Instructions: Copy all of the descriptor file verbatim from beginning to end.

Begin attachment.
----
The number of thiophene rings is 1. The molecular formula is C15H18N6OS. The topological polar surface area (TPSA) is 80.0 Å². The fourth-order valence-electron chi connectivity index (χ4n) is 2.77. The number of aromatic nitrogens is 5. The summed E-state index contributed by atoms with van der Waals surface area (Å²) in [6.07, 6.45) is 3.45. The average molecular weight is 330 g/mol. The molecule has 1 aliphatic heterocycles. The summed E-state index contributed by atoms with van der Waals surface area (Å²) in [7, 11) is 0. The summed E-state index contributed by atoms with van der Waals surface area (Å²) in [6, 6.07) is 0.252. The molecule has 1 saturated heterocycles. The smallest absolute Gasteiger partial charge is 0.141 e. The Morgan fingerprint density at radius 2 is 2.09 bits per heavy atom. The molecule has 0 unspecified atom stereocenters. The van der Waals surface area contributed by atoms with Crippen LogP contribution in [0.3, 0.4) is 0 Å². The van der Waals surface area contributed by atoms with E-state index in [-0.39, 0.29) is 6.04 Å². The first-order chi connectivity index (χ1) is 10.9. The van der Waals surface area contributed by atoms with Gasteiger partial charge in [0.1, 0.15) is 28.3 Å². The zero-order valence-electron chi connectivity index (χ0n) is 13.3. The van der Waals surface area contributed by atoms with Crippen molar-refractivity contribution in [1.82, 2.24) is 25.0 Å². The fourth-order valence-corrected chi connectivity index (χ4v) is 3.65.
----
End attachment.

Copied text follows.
The number of thiophene rings is 1. The molecular formula is C15H18N6OS. The topological polar surface area (TPSA) is 80.0 Å². The fourth-order valence-electron chi connectivity index (χ4n) is 2.77. The number of aromatic nitrogens is 5. The summed E-state index contributed by atoms with van der Waals surface area (Å²) in [6.07, 6.45) is 3.45. The average molecular weight is 330 g/mol. The molecule has 1 aliphatic heterocycles. The summed E-state index contributed by atoms with van der Waals surface area (Å²) in [7, 11) is 0. The summed E-state index contributed by atoms with van der Waals surface area (Å²) in [6, 6.07) is 0.252. The molecule has 1 saturated heterocycles. The smallest absolute Gasteiger partial charge is 0.141 e. The Morgan fingerprint density at radius 2 is 2.09 bits per heavy atom. The molecule has 0 unspecified atom stereocenters. The van der Waals surface area contributed by atoms with Crippen LogP contribution in [0.3, 0.4) is 0 Å². The van der Waals surface area contributed by atoms with E-state index in [-0.39, 0.29) is 6.04 Å². The first-order chi connectivity index (χ1) is 10.9. The van der Waals surface area contributed by atoms with Gasteiger partial charge in [0.1, 0.15) is 28.3 Å². The zero-order valence-electron chi connectivity index (χ0n) is 13.3. The van der Waals surface area contributed by atoms with Crippen molar-refractivity contribution in [1.82, 2.24) is 25.0 Å². The fourth-order valence-corrected chi connectivity index (χ4v) is 3.65.